Breakfast table in Saarburg
Herr Ewald Meyer whom I often mention in my blog posts had loaned me some books from his own library; titles he thought would be helpful in my quest for local knowledge. The only drawback was that they were in German and reading them was very time consuming. So each morning, after I finished my breakfast, I would sit at the table in the pretty kitchen of my rental apartment, sip my remaining coffee, read/look up unknown words/take notes on things that interested me.
Of course, I no longer have these books. Herr Meyer wanted them back when I went home to Wisconsin and there was no way I could finish reading them. But they did have information that examined rural life in the Eifel, an area very similar to my ancestors' Kreis Saarburg villages. And even though the notes were pretty miscellaneous, I figured I could add them to the rest of my data at some later time.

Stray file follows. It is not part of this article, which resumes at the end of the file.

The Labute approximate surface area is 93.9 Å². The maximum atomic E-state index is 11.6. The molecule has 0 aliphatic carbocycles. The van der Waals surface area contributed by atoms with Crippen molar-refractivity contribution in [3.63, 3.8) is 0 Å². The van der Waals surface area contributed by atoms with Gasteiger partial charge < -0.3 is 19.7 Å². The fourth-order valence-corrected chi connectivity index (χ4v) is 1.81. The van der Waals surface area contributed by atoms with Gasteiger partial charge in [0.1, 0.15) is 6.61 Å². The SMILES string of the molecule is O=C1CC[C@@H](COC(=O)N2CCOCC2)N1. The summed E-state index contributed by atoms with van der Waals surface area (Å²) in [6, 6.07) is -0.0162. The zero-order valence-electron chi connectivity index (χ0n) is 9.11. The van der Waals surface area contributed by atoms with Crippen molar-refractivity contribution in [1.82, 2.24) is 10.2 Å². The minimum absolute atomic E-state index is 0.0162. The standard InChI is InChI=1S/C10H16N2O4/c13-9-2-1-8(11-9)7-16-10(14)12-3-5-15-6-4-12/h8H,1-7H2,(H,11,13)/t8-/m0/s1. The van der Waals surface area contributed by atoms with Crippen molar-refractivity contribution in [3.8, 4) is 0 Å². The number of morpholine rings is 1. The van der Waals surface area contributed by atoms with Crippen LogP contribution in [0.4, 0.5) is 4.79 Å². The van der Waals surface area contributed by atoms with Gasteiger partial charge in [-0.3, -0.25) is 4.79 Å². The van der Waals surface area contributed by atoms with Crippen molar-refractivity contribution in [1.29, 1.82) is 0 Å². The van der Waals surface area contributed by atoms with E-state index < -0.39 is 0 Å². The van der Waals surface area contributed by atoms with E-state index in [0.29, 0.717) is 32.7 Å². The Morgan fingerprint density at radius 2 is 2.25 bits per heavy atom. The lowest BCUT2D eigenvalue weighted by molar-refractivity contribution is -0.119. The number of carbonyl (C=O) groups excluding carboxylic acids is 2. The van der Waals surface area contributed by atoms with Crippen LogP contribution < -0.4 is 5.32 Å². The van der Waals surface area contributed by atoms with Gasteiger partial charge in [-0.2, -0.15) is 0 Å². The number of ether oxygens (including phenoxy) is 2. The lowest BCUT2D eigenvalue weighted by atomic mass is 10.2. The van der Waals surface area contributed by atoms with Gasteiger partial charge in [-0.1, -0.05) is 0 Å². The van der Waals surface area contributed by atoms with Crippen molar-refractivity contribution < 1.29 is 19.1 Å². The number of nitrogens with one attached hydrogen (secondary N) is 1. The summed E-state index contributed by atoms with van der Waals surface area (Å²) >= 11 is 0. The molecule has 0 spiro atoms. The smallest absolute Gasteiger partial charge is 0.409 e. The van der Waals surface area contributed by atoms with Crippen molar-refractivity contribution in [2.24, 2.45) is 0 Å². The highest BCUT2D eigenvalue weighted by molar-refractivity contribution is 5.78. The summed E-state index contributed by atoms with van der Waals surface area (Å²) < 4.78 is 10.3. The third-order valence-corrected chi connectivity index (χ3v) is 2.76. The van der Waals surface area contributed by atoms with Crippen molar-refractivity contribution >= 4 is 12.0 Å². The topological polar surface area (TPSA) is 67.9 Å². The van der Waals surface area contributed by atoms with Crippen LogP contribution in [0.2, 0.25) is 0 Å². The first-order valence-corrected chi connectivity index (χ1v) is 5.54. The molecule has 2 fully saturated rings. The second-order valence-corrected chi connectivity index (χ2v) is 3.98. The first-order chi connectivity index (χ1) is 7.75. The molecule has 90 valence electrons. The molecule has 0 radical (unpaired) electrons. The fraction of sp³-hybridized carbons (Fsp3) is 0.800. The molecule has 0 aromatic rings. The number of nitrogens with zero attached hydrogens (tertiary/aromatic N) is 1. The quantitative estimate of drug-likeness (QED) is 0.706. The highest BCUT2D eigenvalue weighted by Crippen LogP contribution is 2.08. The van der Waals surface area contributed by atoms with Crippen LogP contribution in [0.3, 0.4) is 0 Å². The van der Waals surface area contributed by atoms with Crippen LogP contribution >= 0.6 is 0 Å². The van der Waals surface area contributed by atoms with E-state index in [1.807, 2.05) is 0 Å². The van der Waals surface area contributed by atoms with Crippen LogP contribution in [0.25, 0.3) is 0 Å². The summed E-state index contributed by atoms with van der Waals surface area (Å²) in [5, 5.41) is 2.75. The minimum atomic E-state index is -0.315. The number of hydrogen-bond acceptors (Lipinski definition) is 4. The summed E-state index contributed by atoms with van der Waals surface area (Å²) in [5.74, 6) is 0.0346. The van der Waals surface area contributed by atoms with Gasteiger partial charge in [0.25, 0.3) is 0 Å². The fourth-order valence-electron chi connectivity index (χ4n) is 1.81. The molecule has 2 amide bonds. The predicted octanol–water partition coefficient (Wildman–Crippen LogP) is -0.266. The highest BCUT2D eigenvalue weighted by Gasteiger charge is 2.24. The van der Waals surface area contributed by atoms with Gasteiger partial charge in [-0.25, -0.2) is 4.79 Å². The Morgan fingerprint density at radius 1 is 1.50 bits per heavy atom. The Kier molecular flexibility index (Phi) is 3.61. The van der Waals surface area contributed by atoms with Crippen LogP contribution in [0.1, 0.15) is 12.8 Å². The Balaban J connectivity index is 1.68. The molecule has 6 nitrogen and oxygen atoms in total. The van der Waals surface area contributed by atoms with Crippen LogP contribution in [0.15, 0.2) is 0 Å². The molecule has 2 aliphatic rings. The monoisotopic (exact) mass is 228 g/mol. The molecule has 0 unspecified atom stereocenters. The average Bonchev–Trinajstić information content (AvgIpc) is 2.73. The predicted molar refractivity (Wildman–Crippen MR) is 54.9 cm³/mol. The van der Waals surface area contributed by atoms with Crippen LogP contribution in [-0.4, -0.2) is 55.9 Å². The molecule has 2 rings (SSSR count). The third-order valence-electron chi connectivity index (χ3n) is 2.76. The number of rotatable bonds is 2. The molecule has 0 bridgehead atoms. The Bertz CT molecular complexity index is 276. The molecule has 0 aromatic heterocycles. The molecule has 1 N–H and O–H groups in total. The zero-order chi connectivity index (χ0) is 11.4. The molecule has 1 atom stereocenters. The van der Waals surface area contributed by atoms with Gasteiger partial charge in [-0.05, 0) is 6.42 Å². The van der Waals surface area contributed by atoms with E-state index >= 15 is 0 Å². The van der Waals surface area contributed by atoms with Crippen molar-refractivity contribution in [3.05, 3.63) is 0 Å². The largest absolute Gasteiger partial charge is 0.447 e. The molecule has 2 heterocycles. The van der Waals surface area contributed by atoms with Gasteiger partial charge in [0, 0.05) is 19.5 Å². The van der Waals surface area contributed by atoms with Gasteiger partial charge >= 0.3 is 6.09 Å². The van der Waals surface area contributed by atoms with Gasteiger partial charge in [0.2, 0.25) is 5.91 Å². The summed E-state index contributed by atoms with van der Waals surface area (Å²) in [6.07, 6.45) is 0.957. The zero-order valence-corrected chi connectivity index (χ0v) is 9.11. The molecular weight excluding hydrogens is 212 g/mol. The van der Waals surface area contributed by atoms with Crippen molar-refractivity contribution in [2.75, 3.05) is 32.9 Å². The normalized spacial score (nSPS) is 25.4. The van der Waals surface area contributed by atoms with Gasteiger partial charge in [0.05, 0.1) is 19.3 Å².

Rather than lose track of these hard-earned notes again, I'm posting them just as I took them. The blank box at the very top of the Blogger page allows both you and me to "word search" all the "mischmasch" I'm going to post as well as any other topic.
Eifel cows were a reddish color. They had a small head, thin neck and fine short legs along with a high swinging tail. They were healthy, liebhaft, light on feet, fairly resistant to disease and didn't require much maintenance.
The stall for the cattle was usually a place with hardly any light, small windows, damp walls, and a strong odor of manure. Sometimes the same barn or stable area held the pig stall, and chickens. The floor was made out of limestone or sandstone plaster. Some straw was placed under each cow but that didn't prevent them from lying in their own waste at times because there was no place for urine to go. Barns were cold in in the Eifel. The manure was kept in the stall in winter to produce a little heat. As the manure was covered again and again with straw, a cow got closer and closer to ceiling. The outer door was not opened very much to keep heat in when it was cold. Another door to the barn led right into the hall in the Wohnhaus (house and barn were together) and the farmer could go into the barn from that hall without losing too much heat.
Notes from "Village Life in the Eifel."
In the Eifel the usual dress of the farmer was a blue linen smock, home sewn, used for the daily, often dirty jobs of his workday. It had a partially open front that tied at the neck. The "zipfel" or stocking cap, knit by the wife or Oma, was headwear.